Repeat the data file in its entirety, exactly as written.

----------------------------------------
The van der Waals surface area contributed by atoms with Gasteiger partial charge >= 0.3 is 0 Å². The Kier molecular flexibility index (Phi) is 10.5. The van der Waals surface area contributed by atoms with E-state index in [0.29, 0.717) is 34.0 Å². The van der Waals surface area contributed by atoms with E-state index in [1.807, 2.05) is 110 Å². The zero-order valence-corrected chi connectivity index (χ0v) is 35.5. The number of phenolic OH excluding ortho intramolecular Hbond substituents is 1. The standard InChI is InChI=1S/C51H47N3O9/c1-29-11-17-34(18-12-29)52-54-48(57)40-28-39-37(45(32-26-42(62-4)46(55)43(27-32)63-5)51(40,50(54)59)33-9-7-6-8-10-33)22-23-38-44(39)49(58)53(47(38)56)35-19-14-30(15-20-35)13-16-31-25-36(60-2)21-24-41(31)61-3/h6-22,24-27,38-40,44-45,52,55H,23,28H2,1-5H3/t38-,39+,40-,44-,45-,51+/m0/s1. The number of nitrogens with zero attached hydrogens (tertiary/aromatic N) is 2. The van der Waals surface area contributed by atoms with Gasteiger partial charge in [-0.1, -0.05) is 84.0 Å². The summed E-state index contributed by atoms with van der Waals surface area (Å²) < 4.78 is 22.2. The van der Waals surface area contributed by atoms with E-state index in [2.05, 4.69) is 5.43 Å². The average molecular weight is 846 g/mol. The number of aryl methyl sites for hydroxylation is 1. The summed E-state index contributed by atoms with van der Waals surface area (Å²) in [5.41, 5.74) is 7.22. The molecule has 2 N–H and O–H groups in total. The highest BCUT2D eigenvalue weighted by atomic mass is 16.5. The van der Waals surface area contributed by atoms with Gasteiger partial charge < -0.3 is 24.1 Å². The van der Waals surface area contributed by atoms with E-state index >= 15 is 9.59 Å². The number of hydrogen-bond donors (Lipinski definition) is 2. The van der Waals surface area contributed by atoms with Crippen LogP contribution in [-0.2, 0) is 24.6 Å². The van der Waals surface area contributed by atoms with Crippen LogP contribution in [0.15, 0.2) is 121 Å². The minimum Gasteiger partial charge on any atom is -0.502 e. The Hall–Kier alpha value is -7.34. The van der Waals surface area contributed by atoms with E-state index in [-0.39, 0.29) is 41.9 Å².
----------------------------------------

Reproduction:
The van der Waals surface area contributed by atoms with Gasteiger partial charge >= 0.3 is 0 Å². The Kier molecular flexibility index (Phi) is 10.5. The van der Waals surface area contributed by atoms with E-state index in [0.29, 0.717) is 34.0 Å². The van der Waals surface area contributed by atoms with E-state index in [1.807, 2.05) is 110 Å². The zero-order valence-corrected chi connectivity index (χ0v) is 35.5. The number of phenolic OH excluding ortho intramolecular Hbond substituents is 1. The standard InChI is InChI=1S/C51H47N3O9/c1-29-11-17-34(18-12-29)52-54-48(57)40-28-39-37(45(32-26-42(62-4)46(55)43(27-32)63-5)51(40,50(54)59)33-9-7-6-8-10-33)22-23-38-44(39)49(58)53(47(38)56)35-19-14-30(15-20-35)13-16-31-25-36(60-2)21-24-41(31)61-3/h6-22,24-27,38-40,44-45,52,55H,23,28H2,1-5H3/t38-,39+,40-,44-,45-,51+/m0/s1. The number of nitrogens with zero attached hydrogens (tertiary/aromatic N) is 2. The van der Waals surface area contributed by atoms with Gasteiger partial charge in [-0.1, -0.05) is 84.0 Å². The summed E-state index contributed by atoms with van der Waals surface area (Å²) < 4.78 is 22.2. The van der Waals surface area contributed by atoms with E-state index in [2.05, 4.69) is 5.43 Å². The average molecular weight is 846 g/mol. The number of aryl methyl sites for hydroxylation is 1. The summed E-state index contributed by atoms with van der Waals surface area (Å²) in [5.41, 5.74) is 7.22. The molecule has 2 N–H and O–H groups in total. The highest BCUT2D eigenvalue weighted by atomic mass is 16.5. The van der Waals surface area contributed by atoms with Gasteiger partial charge < -0.3 is 24.1 Å². The van der Waals surface area contributed by atoms with E-state index >= 15 is 9.59 Å². The number of hydrogen-bond donors (Lipinski definition) is 2. The van der Waals surface area contributed by atoms with Crippen LogP contribution in [-0.2, 0) is 24.6 Å². The van der Waals surface area contributed by atoms with Crippen LogP contribution in [0.15, 0.2) is 121 Å². The minimum Gasteiger partial charge on any atom is -0.502 e. The Hall–Kier alpha value is -7.34. The van der Waals surface area contributed by atoms with E-state index in [-0.39, 0.29) is 41.9 Å².